In-depth Reviews

Peugeot 5008 SUV - Interior & comfort

With its concept car-style dashboard, the Peugeot 5008 is exceptionally cool inside

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Is your car’s dashboard made of black plastic? Does it feature rotary dials below an infotainment screen? Is its gearlever the same as almost every gearlever you’ve ever held? If you’ve answered yes to those questions and fancy a change, look no further than the Peugeot 5008 – it sure is different, and makes a welcome change from the conventional familiarity of the Skoda Kodiaq, for example.

Peugeot 5008 dashboard

The piano-style keys, cloth inserts and digital dashboard may look cool, but they’re also very well made, lending the 5008 a distinctly premium feel. The wraparound dashboard design promotes a pleasant feeling of protection and, save for the almost-identical Peugeot 3008, there’s nothing else like it on sale today.

Peugeot has taken the generous decision to fit all 5008s with its i-Cockpit digital dashboard. It’s a neat system that allows you to view route guidance from the sat nav, say, without having to glance away from the dead-ahead.

Something you may have to glance away for, annoyingly, is the air-conditioning. You know those rotary dials we mentioned above? They’re a default style of switch for a reason, as they can be operated intuitively and by touch alone. The 5008’s heating and air-con controls are brought up by one of the seven silvered piano keys, which is a neat concession, but once selected, you’re forced to use the touchscreen if you want to change a setting. This is about the only negative in the whole interior though, and it’s one we’re willing to overlook.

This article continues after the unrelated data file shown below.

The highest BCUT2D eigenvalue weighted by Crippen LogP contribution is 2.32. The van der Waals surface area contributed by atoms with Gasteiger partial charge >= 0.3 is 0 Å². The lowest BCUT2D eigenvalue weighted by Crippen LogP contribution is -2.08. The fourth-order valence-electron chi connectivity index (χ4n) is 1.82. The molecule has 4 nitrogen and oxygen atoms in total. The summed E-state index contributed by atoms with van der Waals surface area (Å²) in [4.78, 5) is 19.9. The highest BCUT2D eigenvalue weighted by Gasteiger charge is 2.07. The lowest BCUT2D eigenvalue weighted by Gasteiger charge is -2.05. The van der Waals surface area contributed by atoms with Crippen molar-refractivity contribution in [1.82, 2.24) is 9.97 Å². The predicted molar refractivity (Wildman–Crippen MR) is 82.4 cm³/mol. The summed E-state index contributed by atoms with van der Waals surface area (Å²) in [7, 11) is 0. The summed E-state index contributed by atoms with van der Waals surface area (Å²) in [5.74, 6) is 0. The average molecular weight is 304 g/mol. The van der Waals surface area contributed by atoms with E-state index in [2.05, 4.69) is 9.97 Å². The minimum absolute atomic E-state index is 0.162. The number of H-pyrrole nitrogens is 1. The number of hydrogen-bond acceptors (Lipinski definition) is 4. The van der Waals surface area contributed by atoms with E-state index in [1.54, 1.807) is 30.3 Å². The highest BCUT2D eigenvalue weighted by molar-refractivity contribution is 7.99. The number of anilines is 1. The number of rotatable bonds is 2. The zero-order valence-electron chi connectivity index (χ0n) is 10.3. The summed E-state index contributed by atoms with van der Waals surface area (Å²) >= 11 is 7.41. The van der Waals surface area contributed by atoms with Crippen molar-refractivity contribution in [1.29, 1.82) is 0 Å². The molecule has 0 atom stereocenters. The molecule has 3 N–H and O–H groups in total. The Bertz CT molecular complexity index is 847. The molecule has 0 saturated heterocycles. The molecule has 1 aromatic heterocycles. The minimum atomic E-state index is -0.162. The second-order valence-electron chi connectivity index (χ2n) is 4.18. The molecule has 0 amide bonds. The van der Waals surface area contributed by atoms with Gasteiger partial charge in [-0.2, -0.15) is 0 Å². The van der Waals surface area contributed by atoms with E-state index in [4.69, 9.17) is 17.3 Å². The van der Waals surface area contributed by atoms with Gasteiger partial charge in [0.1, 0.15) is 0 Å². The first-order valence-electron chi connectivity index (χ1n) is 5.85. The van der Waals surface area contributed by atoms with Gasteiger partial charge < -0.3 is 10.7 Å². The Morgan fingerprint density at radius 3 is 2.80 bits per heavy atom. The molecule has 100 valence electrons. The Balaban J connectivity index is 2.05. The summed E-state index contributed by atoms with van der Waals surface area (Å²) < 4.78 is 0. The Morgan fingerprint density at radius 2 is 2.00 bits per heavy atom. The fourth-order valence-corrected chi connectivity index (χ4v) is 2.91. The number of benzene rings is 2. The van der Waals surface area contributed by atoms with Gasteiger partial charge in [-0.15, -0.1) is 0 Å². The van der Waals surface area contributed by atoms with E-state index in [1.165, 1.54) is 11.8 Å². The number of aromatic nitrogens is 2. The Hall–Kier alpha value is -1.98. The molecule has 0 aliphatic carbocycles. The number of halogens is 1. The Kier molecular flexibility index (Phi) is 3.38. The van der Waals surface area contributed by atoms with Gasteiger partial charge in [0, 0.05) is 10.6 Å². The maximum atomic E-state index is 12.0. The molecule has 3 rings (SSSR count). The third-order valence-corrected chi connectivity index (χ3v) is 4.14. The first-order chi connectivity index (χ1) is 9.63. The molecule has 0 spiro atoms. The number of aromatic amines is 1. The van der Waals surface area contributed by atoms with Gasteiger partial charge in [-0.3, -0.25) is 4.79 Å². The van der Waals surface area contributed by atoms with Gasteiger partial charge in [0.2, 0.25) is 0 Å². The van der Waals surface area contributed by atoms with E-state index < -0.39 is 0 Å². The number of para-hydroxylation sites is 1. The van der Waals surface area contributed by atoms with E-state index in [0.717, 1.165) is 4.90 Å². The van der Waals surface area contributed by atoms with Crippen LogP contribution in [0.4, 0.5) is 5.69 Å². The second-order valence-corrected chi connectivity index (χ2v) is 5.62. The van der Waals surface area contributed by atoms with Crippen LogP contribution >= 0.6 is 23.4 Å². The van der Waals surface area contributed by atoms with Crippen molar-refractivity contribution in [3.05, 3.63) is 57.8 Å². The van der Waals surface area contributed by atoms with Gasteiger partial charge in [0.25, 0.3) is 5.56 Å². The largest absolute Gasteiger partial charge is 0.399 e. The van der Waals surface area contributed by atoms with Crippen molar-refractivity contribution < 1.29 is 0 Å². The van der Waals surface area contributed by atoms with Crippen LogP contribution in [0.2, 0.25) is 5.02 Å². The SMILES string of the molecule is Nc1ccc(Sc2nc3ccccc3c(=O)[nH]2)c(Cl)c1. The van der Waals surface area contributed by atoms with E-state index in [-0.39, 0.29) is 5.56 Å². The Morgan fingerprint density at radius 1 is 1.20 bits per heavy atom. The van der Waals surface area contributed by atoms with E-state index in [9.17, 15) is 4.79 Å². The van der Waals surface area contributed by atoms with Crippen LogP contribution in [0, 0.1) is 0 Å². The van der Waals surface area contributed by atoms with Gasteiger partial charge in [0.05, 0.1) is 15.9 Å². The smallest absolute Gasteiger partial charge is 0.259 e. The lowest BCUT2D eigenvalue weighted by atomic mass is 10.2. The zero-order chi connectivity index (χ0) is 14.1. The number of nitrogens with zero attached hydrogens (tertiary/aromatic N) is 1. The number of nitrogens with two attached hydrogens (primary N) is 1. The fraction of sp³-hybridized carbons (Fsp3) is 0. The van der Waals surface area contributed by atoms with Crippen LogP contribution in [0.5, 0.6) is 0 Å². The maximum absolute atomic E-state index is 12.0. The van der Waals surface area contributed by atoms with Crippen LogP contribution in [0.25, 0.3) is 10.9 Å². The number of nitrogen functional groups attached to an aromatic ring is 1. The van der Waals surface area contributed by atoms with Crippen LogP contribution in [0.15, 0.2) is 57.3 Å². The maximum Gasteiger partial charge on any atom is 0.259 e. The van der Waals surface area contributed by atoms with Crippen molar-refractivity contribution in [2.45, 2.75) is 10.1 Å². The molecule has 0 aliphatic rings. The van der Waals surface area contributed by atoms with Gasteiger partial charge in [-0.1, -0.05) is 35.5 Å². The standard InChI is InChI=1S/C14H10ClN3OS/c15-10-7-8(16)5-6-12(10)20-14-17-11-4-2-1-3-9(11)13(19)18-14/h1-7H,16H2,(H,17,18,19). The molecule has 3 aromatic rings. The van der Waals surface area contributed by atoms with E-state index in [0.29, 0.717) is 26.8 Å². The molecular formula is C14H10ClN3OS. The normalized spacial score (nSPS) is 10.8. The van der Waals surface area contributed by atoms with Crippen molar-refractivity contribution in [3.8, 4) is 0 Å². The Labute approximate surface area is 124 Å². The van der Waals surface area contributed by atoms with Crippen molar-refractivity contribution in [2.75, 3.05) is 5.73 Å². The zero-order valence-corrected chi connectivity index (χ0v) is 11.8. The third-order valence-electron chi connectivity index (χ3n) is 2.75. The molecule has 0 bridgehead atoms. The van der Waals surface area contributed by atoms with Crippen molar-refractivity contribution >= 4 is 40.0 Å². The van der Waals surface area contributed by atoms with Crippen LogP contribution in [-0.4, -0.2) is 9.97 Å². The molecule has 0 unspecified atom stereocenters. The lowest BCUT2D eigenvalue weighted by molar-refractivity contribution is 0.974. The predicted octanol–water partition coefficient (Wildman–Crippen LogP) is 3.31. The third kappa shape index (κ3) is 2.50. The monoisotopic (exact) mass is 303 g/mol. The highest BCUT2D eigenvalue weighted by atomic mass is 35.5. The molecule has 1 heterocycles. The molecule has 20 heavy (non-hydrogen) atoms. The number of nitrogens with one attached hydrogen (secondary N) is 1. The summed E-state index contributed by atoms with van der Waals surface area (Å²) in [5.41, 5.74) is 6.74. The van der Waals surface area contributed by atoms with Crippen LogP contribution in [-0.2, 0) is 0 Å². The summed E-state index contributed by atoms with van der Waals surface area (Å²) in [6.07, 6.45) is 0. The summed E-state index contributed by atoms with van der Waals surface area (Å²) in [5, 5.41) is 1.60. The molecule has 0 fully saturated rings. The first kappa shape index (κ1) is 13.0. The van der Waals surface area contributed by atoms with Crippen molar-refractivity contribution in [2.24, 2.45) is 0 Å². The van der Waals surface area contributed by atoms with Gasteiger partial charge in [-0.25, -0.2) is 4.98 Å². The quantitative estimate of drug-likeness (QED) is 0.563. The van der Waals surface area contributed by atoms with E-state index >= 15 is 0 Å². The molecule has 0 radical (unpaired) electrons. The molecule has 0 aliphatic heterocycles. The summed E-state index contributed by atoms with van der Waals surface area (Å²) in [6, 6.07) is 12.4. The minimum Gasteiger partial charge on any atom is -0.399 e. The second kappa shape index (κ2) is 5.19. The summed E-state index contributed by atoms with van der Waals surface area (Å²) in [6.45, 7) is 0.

The 5008 range is split into four trims. Active marks the entry point and is followed by Allure, GT Line and GT Line Premium with GT topping things off. In addition to the i-Cockpit and eight-inch touchscreen, all 5008s get Apple CarPlay and Android Auto, as well as autonomous emergency braking, traffic-sign detection and a driver fatigue monitoring system.

The Allure trim – with its auto-dipping headlights, sat nav, 18-inch alloy wheels and part-leather seats – is likely to be the pick of the range. GT Line and GT include features such as massaging seats, wireless phone charging and LED headlights, but are considerably more expensive. Note that if you want the 148bhp diesel engine, Peugeot will ask you to step up the GT Line. Introduced in early 2018, GT Line Premium adds extra kit like keyless entry, a powered tailgate and massaging front seats to the GT Line trim. There’s also an opening panoramic sunroof surrounded by ambient lighting and 19-inch two-tone alloy wheels.


Metallic paint should come in at around £600, while convenience-boosting features like keyless entry (£350) and a powered tailgate (£750) are also likely to prove tempting. The standard stereo system can be upgraded to a FOCAL premium speaker system for around £600 and in Allure trim level models. It's also possible to add a wireless smartphone charger for £120.

Full LED headlights and front foglights can be added to the Allure trim for £850, while an opening panoramic glass roof costs just under £900. You can also upgrade the alloy wheels for around £300.

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